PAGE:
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The House Climate Vote Defies Expectation

Frances Beinecke

Posted June 26, 2009

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The House just passed its first-ever bill designed to unleash clean energy opportunities, create millions of jobs, and combat global warming.

This historic vote defied expectations. Back in January, few people believed that six months into a new session and a new administration--and in the midst of an economic meltdown--we could pass transformative clean energy legislation in the House.

Well we did it. And we did it because this is America's quickest path toward a cleaner, more prosperous future.

House leaders Nancy Pelosi, Henry Waxman, and Ed Markey deserve a great deal of the credit for this success.

This was not an easy fight. The bill touched off regional differences and challenged Big Oil's and Big Coal's stranglehold on America's energy supply. Waxman, the chairman of the House Committee on Energy and Commerce, had to corral many opposing interests to create a bill that would get out of committee and survive the bumpy journey through the Senate and on to the White House.

The bill that made it past the House will help America begin to address the climate crisis. I hope that the bill will become stronger as it progresses along the legislative process, but as Waxman said at a recent press conference: all the essentials for fighting global warming are already in the bill. (Watch the video release NRDC produced on the significance of this bill.)

One of the keys to this bill's success was that Americans from all walks of life urged their lawmakers to back climate action. (Click here to learn about the cross-section of Americans who came to a DC rally in support of the bill on Wednesday.)

I saw it for myself. In the past year, I traveled the country to help build momentum for national climate legislation, and the people I talked to--from clean energy entrepreneurs in Cleveland to labor organizers in Chicago, from national security experts in Georgia to religious leaders in New York-- all believe that building a clean, sustainable energy future will unleashing enormous opportunities for Americans. I agree, and that is why I am thrilled that the House passed this bill.

But I also recognize that this is just the beginning. We need to improve this bill and get it through the Senate and on to the president's desk, and we need to do it before the international climate negotiations begin in December in Copenhagen.

The fight in the Senate will be challenging. But just as we defied expectations in the House, we can defy them in the Senate.

In the coming weeks, my NRDC and colleagues and I will be turning all our attention to this final push. The House's historic passage of the American Clean Energy and Security Act just gave our efforts powerful momentum.

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Bill PeltzJun 29 2009 05:02 PM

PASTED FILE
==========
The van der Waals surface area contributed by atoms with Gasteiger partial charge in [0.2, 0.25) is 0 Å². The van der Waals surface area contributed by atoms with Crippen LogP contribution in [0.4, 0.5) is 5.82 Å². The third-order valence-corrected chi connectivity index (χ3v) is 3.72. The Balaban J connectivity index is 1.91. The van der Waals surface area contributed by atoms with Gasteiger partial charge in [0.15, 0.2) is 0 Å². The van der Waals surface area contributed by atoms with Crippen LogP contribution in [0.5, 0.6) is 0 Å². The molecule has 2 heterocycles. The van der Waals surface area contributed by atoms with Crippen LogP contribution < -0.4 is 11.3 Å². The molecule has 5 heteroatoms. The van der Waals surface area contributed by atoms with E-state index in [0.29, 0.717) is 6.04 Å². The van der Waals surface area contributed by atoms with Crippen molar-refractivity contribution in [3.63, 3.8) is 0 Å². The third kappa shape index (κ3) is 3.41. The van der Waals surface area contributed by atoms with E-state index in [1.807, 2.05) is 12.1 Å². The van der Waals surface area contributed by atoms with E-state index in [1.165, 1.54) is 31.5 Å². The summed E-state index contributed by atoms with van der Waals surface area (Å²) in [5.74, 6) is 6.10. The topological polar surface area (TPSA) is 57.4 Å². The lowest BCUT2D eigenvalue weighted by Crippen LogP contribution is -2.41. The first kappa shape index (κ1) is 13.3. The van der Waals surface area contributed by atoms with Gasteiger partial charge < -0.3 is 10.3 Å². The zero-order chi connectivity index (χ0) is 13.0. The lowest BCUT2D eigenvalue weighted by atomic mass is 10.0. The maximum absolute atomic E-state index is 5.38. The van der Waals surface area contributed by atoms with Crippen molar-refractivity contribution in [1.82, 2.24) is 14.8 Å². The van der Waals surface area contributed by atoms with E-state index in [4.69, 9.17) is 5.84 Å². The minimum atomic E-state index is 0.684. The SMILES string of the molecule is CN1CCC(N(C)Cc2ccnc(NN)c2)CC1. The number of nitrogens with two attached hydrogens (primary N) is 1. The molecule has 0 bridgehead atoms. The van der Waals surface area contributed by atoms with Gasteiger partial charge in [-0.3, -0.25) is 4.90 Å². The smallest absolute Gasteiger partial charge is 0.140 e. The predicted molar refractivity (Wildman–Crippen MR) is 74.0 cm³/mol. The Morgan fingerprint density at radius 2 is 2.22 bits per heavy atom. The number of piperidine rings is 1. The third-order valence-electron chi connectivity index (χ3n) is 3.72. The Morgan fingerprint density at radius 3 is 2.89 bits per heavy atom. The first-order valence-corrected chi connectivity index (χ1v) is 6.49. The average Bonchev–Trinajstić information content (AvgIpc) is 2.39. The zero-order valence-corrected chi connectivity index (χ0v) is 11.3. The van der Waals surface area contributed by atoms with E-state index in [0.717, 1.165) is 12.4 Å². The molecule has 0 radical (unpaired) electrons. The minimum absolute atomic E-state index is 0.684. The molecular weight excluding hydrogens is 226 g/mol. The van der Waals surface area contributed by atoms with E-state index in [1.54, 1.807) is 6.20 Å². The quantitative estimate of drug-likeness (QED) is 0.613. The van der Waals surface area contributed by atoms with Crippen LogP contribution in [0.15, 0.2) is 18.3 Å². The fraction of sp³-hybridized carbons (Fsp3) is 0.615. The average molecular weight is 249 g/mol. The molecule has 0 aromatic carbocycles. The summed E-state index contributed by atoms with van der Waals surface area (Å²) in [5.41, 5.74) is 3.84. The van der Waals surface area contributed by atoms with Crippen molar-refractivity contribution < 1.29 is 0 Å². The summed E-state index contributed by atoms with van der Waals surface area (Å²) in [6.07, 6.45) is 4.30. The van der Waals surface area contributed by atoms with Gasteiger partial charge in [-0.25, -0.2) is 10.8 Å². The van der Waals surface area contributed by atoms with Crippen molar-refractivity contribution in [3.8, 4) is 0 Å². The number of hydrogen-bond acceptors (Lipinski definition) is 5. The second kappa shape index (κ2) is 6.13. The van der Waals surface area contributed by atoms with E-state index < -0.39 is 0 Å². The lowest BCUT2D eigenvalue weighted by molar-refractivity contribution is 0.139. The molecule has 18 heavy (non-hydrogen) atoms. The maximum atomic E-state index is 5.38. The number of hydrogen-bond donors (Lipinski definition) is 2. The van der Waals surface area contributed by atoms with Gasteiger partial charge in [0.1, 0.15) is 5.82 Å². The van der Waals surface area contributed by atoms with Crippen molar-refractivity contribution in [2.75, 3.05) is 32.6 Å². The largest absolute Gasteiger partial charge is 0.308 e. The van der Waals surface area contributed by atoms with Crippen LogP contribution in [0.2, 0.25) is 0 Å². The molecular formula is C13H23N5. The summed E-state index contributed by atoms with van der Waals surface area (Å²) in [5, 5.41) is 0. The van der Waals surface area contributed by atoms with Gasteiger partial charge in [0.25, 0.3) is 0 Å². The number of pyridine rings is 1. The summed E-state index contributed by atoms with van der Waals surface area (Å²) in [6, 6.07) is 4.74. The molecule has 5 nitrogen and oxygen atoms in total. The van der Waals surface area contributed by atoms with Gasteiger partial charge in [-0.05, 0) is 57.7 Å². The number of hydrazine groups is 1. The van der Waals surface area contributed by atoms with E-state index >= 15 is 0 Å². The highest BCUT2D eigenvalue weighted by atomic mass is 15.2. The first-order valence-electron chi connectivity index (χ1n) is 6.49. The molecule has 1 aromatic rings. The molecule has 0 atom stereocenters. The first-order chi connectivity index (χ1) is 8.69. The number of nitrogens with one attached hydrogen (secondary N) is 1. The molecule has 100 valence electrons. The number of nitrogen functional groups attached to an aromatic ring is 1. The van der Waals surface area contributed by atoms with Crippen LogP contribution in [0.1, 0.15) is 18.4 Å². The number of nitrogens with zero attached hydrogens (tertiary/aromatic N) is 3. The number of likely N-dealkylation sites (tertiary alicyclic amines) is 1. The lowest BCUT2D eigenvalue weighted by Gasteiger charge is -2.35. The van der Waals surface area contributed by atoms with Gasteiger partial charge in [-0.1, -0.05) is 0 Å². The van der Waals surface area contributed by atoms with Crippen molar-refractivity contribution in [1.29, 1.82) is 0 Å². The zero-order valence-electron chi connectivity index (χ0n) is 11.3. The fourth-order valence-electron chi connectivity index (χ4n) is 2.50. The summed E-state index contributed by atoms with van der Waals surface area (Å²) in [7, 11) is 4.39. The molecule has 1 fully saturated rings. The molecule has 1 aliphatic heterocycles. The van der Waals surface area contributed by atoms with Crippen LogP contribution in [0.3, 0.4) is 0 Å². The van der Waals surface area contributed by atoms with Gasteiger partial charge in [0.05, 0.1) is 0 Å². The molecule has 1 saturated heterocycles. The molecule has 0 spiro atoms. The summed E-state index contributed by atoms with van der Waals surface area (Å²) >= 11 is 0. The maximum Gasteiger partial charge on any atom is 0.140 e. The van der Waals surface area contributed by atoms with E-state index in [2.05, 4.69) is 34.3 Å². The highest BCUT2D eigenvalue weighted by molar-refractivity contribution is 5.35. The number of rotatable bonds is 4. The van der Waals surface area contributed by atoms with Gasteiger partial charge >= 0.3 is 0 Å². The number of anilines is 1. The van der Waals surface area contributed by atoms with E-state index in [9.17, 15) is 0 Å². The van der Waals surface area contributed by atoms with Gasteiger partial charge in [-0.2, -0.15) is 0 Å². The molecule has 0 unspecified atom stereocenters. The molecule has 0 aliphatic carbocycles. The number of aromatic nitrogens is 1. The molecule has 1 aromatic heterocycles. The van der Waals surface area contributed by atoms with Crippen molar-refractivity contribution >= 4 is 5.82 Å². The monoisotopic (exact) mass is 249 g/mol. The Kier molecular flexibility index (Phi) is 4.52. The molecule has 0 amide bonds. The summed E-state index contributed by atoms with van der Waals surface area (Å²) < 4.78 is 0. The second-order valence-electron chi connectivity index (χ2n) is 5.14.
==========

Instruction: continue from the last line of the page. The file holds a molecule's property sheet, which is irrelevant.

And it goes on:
But was it really worth doing?

It's a weak bill.

I'm with Dennis Kucinich and other progressives who voted against this disastrously compromised bill. It won't do the job that needs to be done, and it gives away too much in the cap-and-trade program.

As Rev. Billy of the Church of Life After Shopping (formerly the Church of Stop Shopping) says, "At this point in our history, gradualism is corruption."

So please don't promote complacency by over-praising this bill as it now stands. Saying that it needs improvement in the Senate is an understatement -- but the prospects for improving it there don't look good.

The big job will be to work on the next bill.

Frances BeineckeJun 30 2009 11:49 AM


I agree that ACES must be strengthened, and NRDC will be working relentlessly to achieve that when the bill moves through the Senate.

But I do not agree that we can wait to work on the next bill. The science tells us that we simply don’t have the time. In order to prevent the worst effects of global warming from becoming inevitable, we must start reducing carbon pollution right now.

ACES gets us moving down that path. The urgency to cut carbon emissions is so great that I am not willing to wait. We need to move forward now.

I am also reassured by one critical element of ACES: the science “look-backs.” These dictate that if new scientific evidence comes in after the bill has pass that calls for stronger action, our lawmakers can tighten the pollution constraints.

This mechanism has already proven effective. Soon after the Montreal Protocol was ratified, scientists concluded that the treaty wasn’t strict enough, and the international community rapidly agreed to strengthen it.

But this only works when there is a framework already in place. That is what ACES gives us, and building the framework is always the hardest part.

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